I recently read a great planning document that clearly outlined 32 steps to successfully rolling out a marketing automation system. It spread tasks such as ‘document customer profiles’, ‘integrate with CRM’, and ‘build lead scoring’ over a one year period which creates a great road-map to a complete marketing platform. It seemed pretty simple. This got me thinking – I’ve been involved in several roll-outs of both marketing automation and CRM systems and they never go smoothly. Even with budget, great people, and support from vendors and partners the road always turns rocky. Why does this happen?
In my opinion – it’s focus…or lack of it.
By focus I mean committing to a manageable number of projects and executing them through to completion. Unfortunately, focus in marketing departments seems to have a time limit that always expires before project completion. If a project or campaign isn’t complete half way through the schedule it’s ‘put on hold’ and resources are moved to a new project. And before that one reaches it’s expected due date, it’s left behind in favor of yet another new project. I see and hear about this happening everywhere.
Being agile in today’s markets is crucial for success but never finishing a project properly will only cause long-term problems. When you consider that most of the benefit realized from a project is developed near the end of the cycle, pulling the plug too early puts your results at risk. For example, moving resources from the final 10% of a project to the first 10% of another project will generate significantly less value. Conversely, if the project was going to fail anyway you forfeit the learning experience and risk repeating the same mistakes in the future. I believe that less is more – focusing on a few projects and executing well will always provide more long-term benefit to a company than trying to run long list of projects that won’t get the attention they need.
Here are a few tips to ensure you maintain focus and your marketing automation system is implemented successfully…
Plan, Plan, Plan Some More
Document in detail everything you have and everything you want in your system. Include written descriptions, flowcharts, pictures, and whatever else you can come up with to help you dig as deep into the details as possible. Get approval from all stakeholders so you can identify all processes and issues in advance. This will help you focus on what is needed to get you from A to B. It will also help expose everyone to the true resource requirements in advance so there are no surprises in the middle of the project and you can work on a realistic time line.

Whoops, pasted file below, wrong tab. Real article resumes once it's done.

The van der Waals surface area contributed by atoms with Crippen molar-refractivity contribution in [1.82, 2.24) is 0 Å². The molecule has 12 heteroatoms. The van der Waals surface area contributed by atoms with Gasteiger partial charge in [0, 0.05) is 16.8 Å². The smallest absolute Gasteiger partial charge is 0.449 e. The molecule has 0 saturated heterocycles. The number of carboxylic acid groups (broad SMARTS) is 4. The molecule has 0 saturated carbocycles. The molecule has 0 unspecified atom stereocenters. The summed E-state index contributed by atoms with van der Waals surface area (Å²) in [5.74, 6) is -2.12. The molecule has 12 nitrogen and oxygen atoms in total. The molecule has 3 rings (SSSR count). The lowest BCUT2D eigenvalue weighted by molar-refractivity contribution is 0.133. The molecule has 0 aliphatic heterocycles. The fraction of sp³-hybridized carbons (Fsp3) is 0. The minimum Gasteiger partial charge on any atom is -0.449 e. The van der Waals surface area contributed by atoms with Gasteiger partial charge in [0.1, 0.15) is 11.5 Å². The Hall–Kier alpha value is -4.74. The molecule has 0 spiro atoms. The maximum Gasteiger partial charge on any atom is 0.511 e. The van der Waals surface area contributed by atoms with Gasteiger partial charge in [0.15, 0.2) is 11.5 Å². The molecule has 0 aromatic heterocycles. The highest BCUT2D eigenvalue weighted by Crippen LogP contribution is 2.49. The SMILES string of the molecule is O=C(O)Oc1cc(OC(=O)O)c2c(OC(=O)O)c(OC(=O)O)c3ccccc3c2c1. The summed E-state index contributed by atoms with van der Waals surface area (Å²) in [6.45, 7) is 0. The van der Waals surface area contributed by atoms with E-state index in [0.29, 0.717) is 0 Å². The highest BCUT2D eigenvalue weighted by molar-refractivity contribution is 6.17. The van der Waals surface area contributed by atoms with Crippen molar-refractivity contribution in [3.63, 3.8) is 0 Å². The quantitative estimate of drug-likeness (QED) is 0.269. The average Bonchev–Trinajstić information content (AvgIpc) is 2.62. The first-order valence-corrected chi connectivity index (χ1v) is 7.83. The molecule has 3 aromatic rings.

Get Executive Buy-In
This doesn’t mean getting an executive to sign the contract. This means getting them to back the project and ensure the proper resources are allocated to it. More importantly, it ensures that the proper resources stay with the project to completion. Make sure the project has a full-time owner focused on driving it to the end and don’t move team members to other projects. They never come back and eventually the project will run out of horsepower. The most common mistake is removing a team member so they can run marketing campaigns. The potential short-term revenue may look attractive now but not having your system running properly when you need it is going to hurt over and over down the road.
Don’t Use A System While It’s Under Construction
It’s beyond me why every organization gets trigger happy and thinks it’s a great idea to use the system before it’s built. An incomplete system will not function properly. Using it prematurely causes the people who should be building the system to spend all of their time troubleshooting features that have not been fully deployed yet. The project will be delayed or never completed at all. Poor campaign results will follow along with low user adoption. Think about ROI – is it realistic to expect a return before you’ve made your investment? Build it, test it, and then use it.
Break the Project Into Phases
Breaking the project into smaller packages helps keep focus on each piece so it can be completed, tested, and launched before moving to the next. The planning document I mentioned above broke it into 32 parts but it’s likely you will only need a subset of these. Doing this also stops you from trying to accomplish everything at once and running out of resources.
These situations will occur but can be easily dealt with. Keep your eye on the task at hand and don’t be afraid to push back if someone tries to pull you away. Be prepared with a solid argument as to why you should maintain focus. Usually the people pulling you away are not trying to sabotage your project – they just don’t fully understand the situation you are in and need clarification from you.